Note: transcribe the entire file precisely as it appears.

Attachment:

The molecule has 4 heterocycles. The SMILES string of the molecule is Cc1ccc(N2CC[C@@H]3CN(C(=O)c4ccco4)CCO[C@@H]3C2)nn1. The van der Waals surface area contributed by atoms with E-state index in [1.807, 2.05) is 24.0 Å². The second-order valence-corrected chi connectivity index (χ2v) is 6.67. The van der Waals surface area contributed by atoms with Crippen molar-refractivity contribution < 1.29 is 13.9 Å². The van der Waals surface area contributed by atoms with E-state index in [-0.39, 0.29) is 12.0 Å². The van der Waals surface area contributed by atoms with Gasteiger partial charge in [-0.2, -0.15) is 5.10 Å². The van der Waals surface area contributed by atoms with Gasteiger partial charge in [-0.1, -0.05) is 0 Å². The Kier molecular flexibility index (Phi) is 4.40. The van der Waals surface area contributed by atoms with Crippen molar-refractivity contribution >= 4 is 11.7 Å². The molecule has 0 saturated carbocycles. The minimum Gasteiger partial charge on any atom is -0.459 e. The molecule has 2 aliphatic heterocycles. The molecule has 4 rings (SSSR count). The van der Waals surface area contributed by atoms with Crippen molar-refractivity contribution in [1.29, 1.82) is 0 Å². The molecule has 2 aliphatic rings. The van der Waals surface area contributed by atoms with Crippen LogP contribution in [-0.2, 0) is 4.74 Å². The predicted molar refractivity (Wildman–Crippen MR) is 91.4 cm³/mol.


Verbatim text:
The molecule has 4 heterocycles. The SMILES string of the molecule is Cc1ccc(N2CC[C@@H]3CN(C(=O)c4ccco4)CCO[C@@H]3C2)nn1. The van der Waals surface area contributed by atoms with E-state index in [1.807, 2.05) is 24.0 Å². The second-order valence-corrected chi connectivity index (χ2v) is 6.67. The van der Waals surface area contributed by atoms with Crippen molar-refractivity contribution < 1.29 is 13.9 Å². The van der Waals surface area contributed by atoms with E-state index in [-0.39, 0.29) is 12.0 Å². The van der Waals surface area contributed by atoms with Gasteiger partial charge in [-0.2, -0.15) is 5.10 Å². The van der Waals surface area contributed by atoms with Gasteiger partial charge in [-0.1, -0.05) is 0 Å². The Kier molecular flexibility index (Phi) is 4.40. The van der Waals surface area contributed by atoms with Crippen molar-refractivity contribution >= 4 is 11.7 Å². The molecule has 0 saturated carbocycles. The minimum Gasteiger partial charge on any atom is -0.459 e. The molecule has 2 aliphatic heterocycles. The molecule has 4 rings (SSSR count). The van der Waals surface area contributed by atoms with Crippen molar-refractivity contribution in [1.29, 1.82) is 0 Å². The molecule has 2 aliphatic rings. The van der Waals surface area contributed by atoms with Crippen LogP contribution in [-0.2, 0) is 4.74 Å². The predicted molar refractivity (Wildman–Crippen MR) is 91.4 cm³/mol.